Thirty grams per day – this is the amount of dietary fiber that is recommended, by health professionals, for adults to maintain high-quality health. The average American consumes just 16 grams of dietary fiber per day.
What is dietary fiber?
Fiber is the indigestible part of plant foods that pushes through the digestive system, absorbing water along the way. There are two broad types of fiber – soluble and insoluble. Both types are present in all plant foods and each yield different benefits. Insoluble fiber keeps us regular and speeds the elimination of toxic waste through the colon. Soluble fiber reduces blood cholesterol and regulates sugar intake. In short, fiber is an important component of food that makes an important contribution to health and wellbeing. So, how can we get more of it?
What are the best sources of fiber?
Plant foods, plant foods, and more plant foods make great high-fiber snacks. The less processed the better. Fruits and vegetables (with the skins!) have high fiber composition, and unrefined grains like oats, barley, and whole wheat are also good sources along with beans, nuts, and legumes. Foods that contain at least 5 grams of dietary fiber per serving are considered “high-fiber” and those with slightly less at 2.5 – 5 grams are “good sources.” The good news is that fiber can quickly add up when disguised as healthy and well-balanced meals. In addition, mid-morning or mid-day high-fiber snacks are an excellent way to give yourself a fiber “boost.” Consider these five high-fiber snacks to fill up on fiber:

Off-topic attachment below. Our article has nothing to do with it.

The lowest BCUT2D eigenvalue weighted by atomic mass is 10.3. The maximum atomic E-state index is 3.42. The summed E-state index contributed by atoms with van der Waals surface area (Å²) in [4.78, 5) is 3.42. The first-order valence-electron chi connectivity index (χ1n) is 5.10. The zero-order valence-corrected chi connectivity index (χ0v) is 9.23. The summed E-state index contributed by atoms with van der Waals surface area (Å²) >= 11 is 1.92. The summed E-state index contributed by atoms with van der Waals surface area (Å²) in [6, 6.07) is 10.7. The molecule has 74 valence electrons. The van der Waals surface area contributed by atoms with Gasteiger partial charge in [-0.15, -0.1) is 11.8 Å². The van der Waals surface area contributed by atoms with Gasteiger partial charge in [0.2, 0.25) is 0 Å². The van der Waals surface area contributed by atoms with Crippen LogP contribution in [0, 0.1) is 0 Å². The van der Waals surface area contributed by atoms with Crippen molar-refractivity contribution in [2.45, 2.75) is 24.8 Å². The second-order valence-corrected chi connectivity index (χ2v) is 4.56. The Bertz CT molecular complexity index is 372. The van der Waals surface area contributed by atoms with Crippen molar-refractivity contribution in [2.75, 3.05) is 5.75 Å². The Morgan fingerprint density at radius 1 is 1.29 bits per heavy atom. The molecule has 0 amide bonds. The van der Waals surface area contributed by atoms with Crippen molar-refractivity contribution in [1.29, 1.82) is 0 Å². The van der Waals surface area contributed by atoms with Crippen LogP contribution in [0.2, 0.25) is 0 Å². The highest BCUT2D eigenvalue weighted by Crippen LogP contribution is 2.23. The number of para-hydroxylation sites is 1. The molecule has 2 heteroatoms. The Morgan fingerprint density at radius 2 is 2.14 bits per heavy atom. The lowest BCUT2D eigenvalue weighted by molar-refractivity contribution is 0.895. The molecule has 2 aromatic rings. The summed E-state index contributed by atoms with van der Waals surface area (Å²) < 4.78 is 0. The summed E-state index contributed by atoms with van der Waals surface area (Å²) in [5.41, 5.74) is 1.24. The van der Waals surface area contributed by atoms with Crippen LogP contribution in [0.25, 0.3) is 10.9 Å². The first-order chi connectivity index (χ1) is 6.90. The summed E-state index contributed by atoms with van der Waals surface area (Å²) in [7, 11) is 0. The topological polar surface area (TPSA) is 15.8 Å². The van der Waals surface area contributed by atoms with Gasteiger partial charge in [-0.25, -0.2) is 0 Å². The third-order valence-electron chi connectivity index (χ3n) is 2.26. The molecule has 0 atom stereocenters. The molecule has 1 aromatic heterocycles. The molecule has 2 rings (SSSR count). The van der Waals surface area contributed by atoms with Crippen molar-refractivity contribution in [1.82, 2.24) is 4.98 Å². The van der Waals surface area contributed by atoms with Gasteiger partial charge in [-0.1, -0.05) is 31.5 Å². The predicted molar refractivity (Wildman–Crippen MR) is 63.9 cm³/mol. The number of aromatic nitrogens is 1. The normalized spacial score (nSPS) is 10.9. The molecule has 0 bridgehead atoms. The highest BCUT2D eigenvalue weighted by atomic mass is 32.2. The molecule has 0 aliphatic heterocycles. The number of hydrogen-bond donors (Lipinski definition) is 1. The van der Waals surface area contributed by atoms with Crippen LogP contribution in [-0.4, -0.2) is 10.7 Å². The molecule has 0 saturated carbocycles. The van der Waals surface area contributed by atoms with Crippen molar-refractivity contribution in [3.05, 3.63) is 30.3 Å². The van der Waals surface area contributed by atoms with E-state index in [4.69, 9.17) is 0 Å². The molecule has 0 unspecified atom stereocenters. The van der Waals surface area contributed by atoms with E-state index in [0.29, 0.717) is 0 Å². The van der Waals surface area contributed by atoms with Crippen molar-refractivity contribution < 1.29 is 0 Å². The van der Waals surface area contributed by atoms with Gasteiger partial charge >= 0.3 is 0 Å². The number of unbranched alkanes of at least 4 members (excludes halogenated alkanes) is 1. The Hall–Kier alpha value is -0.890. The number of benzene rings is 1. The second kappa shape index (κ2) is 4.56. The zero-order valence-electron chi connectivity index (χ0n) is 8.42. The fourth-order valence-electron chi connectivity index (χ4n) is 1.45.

Fiber Boosting Snacks
1) Granola bar and medium apple – 6 grams of fiber
2) One cup edamame beans – 8 grams of fiber
3) Fresh pear and ¼ cup almonds – 8 grams
4) One serving baked tortilla chips with ½ cup black beans – 9 grams
5) NuGo Fiber D’Lish bar – 12 grams of fiber
While on-the-go lifestyles can create challenges to getting the dietary fiber we need, on-the-go snacks can provide delicious and inexpensive ways to boost daily fiber intake.